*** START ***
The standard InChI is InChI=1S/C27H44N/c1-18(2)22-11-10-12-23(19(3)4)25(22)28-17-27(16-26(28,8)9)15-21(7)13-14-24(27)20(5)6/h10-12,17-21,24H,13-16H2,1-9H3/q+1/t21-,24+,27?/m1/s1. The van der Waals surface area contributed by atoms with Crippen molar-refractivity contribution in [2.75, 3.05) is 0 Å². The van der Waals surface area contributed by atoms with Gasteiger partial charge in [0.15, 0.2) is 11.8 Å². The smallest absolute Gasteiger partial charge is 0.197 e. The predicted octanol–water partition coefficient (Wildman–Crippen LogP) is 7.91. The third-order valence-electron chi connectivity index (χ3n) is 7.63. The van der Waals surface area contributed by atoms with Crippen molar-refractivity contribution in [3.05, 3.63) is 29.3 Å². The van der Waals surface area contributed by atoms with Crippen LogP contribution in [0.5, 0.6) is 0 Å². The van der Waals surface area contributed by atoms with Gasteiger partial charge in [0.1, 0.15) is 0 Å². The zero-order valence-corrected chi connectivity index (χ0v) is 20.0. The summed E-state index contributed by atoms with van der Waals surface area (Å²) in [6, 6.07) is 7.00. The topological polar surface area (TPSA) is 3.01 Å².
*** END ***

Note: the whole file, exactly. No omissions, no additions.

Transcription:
The standard InChI is InChI=1S/C27H44N/c1-18(2)22-11-10-12-23(19(3)4)25(22)28-17-27(16-26(28,8)9)15-21(7)13-14-24(27)20(5)6/h10-12,17-21,24H,13-16H2,1-9H3/q+1/t21-,24+,27?/m1/s1. The van der Waals surface area contributed by atoms with Crippen molar-refractivity contribution in [2.75, 3.05) is 0 Å². The van der Waals surface area contributed by atoms with Gasteiger partial charge in [0.15, 0.2) is 11.8 Å². The smallest absolute Gasteiger partial charge is 0.197 e. The predicted octanol–water partition coefficient (Wildman–Crippen LogP) is 7.91. The third-order valence-electron chi connectivity index (χ3n) is 7.63. The van der Waals surface area contributed by atoms with Crippen molar-refractivity contribution in [3.05, 3.63) is 29.3 Å². The van der Waals surface area contributed by atoms with Crippen LogP contribution in [0.5, 0.6) is 0 Å². The van der Waals surface area contributed by atoms with Gasteiger partial charge in [0.1, 0.15) is 0 Å². The zero-order valence-corrected chi connectivity index (χ0v) is 20.0. The summed E-state index contributed by atoms with van der Waals surface area (Å²) in [6, 6.07) is 7.00. The topological polar surface area (TPSA) is 3.01 Å².